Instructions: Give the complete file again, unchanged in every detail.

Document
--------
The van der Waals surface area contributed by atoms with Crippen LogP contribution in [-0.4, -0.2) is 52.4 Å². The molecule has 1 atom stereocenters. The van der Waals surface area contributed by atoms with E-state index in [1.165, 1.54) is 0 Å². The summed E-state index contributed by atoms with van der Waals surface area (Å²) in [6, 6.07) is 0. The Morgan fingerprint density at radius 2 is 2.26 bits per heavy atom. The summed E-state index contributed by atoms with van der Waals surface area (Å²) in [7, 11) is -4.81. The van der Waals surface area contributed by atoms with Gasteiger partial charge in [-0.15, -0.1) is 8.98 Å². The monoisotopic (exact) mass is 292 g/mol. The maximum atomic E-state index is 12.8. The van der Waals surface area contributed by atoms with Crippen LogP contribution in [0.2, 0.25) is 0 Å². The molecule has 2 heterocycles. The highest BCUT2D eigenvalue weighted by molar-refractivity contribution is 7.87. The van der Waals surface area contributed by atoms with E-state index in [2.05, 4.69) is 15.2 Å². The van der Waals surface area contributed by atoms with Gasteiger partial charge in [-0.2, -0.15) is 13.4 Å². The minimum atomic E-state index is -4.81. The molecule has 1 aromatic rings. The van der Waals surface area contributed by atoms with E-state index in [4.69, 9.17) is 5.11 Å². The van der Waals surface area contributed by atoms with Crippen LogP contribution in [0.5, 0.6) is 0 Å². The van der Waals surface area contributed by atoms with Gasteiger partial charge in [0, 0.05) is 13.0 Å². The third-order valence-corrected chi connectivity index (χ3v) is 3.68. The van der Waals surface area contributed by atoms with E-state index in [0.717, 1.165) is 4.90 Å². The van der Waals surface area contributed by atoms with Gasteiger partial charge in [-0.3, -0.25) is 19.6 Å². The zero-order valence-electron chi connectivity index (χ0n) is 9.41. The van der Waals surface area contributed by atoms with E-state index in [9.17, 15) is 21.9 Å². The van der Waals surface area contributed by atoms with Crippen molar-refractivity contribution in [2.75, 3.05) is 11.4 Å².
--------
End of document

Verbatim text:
The van der Waals surface area contributed by atoms with Crippen LogP contribution in [-0.4, -0.2) is 52.4 Å². The molecule has 1 atom stereocenters. The van der Waals surface area contributed by atoms with E-state index in [1.165, 1.54) is 0 Å². The summed E-state index contributed by atoms with van der Waals surface area (Å²) in [6, 6.07) is 0. The Morgan fingerprint density at radius 2 is 2.26 bits per heavy atom. The summed E-state index contributed by atoms with van der Waals surface area (Å²) in [7, 11) is -4.81. The van der Waals surface area contributed by atoms with Gasteiger partial charge in [-0.15, -0.1) is 8.98 Å². The monoisotopic (exact) mass is 292 g/mol. The maximum atomic E-state index is 12.8. The van der Waals surface area contributed by atoms with Crippen LogP contribution in [0.2, 0.25) is 0 Å². The molecule has 2 heterocycles. The highest BCUT2D eigenvalue weighted by molar-refractivity contribution is 7.87. The van der Waals surface area contributed by atoms with E-state index in [2.05, 4.69) is 15.2 Å². The van der Waals surface area contributed by atoms with Gasteiger partial charge in [-0.2, -0.15) is 13.4 Å². The minimum atomic E-state index is -4.81. The molecule has 1 aromatic rings. The van der Waals surface area contributed by atoms with E-state index in [4.69, 9.17) is 5.11 Å². The van der Waals surface area contributed by atoms with Crippen LogP contribution in [0.5, 0.6) is 0 Å². The van der Waals surface area contributed by atoms with Gasteiger partial charge in [0, 0.05) is 13.0 Å². The third-order valence-corrected chi connectivity index (χ3v) is 3.68. The van der Waals surface area contributed by atoms with E-state index in [0.717, 1.165) is 4.90 Å². The van der Waals surface area contributed by atoms with Gasteiger partial charge in [-0.3, -0.25) is 19.6 Å². The zero-order valence-electron chi connectivity index (χ0n) is 9.41. The van der Waals surface area contributed by atoms with E-state index in [9.17, 15) is 21.9 Å². The van der Waals surface area contributed by atoms with Crippen molar-refractivity contribution in [2.75, 3.05) is 11.4 Å².